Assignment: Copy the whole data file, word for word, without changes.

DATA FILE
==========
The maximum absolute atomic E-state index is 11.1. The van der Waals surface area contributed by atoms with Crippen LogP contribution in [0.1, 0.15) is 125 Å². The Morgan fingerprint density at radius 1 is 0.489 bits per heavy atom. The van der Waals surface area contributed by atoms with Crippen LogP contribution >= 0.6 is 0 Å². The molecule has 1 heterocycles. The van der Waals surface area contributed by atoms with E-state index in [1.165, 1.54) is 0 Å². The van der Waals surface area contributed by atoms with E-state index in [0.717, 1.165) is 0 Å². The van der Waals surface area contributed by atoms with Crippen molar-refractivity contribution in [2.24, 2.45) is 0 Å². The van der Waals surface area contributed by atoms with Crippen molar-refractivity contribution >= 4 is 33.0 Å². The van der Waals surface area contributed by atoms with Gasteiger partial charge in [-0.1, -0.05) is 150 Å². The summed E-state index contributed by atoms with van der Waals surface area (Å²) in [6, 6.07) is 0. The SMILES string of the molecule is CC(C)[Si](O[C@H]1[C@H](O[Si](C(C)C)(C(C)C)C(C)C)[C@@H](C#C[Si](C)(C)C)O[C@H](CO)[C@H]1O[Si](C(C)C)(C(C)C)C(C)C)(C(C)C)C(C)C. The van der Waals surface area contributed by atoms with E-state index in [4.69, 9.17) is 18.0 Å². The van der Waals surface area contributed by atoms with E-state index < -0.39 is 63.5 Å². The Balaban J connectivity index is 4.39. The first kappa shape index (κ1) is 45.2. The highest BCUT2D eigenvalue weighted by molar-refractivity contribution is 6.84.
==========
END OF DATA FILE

The maximum absolute atomic E-state index is 11.1. The van der Waals surface area contributed by atoms with Crippen LogP contribution in [0.1, 0.15) is 125 Å². The Morgan fingerprint density at radius 1 is 0.489 bits per heavy atom. The van der Waals surface area contributed by atoms with Crippen LogP contribution >= 0.6 is 0 Å². The molecule has 1 heterocycles. The van der Waals surface area contributed by atoms with E-state index in [1.165, 1.54) is 0 Å². The van der Waals surface area contributed by atoms with E-state index in [0.717, 1.165) is 0 Å². The van der Waals surface area contributed by atoms with Crippen molar-refractivity contribution in [2.24, 2.45) is 0 Å². The van der Waals surface area contributed by atoms with Crippen molar-refractivity contribution >= 4 is 33.0 Å². The van der Waals surface area contributed by atoms with Gasteiger partial charge in [-0.1, -0.05) is 150 Å². The summed E-state index contributed by atoms with van der Waals surface area (Å²) in [6, 6.07) is 0. The SMILES string of the molecule is CC(C)[Si](O[C@H]1[C@H](O[Si](C(C)C)(C(C)C)C(C)C)[C@@H](C#C[Si](C)(C)C)O[C@H](CO)[C@H]1O[Si](C(C)C)(C(C)C)C(C)C)(C(C)C)C(C)C. The van der Waals surface area contributed by atoms with E-state index in [4.69, 9.17) is 18.0 Å². The van der Waals surface area contributed by atoms with E-state index < -0.39 is 63.5 Å². The Balaban J connectivity index is 4.39. The first kappa shape index (κ1) is 45.2. The highest BCUT2D eigenvalue weighted by molar-refractivity contribution is 6.84.